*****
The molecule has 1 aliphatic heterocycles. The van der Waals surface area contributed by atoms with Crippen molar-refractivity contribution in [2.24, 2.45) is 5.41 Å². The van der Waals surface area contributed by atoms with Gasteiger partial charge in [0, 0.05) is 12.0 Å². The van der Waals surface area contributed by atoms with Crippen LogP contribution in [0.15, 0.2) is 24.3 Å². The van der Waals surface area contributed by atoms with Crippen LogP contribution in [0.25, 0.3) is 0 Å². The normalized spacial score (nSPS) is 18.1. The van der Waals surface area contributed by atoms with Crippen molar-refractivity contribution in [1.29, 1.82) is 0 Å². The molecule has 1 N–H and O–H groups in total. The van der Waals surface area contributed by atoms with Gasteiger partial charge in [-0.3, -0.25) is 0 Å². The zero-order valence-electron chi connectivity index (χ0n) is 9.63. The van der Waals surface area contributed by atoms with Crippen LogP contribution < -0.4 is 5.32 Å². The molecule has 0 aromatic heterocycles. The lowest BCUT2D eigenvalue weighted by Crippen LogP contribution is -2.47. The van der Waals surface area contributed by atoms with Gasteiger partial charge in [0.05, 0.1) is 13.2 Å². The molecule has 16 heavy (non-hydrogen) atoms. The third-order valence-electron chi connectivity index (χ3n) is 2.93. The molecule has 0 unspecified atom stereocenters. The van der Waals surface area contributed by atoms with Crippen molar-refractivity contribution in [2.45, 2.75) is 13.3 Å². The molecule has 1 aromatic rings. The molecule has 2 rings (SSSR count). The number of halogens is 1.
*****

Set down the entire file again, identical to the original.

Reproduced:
The molecule has 1 aliphatic heterocycles. The van der Waals surface area contributed by atoms with Crippen molar-refractivity contribution in [2.24, 2.45) is 5.41 Å². The van der Waals surface area contributed by atoms with Gasteiger partial charge in [0, 0.05) is 12.0 Å². The van der Waals surface area contributed by atoms with Crippen LogP contribution in [0.15, 0.2) is 24.3 Å². The van der Waals surface area contributed by atoms with Crippen LogP contribution in [0.25, 0.3) is 0 Å². The normalized spacial score (nSPS) is 18.1. The van der Waals surface area contributed by atoms with Crippen molar-refractivity contribution in [1.29, 1.82) is 0 Å². The molecule has 1 N–H and O–H groups in total. The van der Waals surface area contributed by atoms with Gasteiger partial charge in [-0.3, -0.25) is 0 Å². The zero-order valence-electron chi connectivity index (χ0n) is 9.63. The van der Waals surface area contributed by atoms with Crippen LogP contribution < -0.4 is 5.32 Å². The molecule has 0 aromatic heterocycles. The lowest BCUT2D eigenvalue weighted by Crippen LogP contribution is -2.47. The van der Waals surface area contributed by atoms with Gasteiger partial charge in [0.05, 0.1) is 13.2 Å². The molecule has 16 heavy (non-hydrogen) atoms. The third-order valence-electron chi connectivity index (χ3n) is 2.93. The molecule has 0 unspecified atom stereocenters. The van der Waals surface area contributed by atoms with Crippen molar-refractivity contribution in [2.45, 2.75) is 13.3 Å². The molecule has 1 aromatic rings. The molecule has 2 rings (SSSR count). The number of halogens is 1.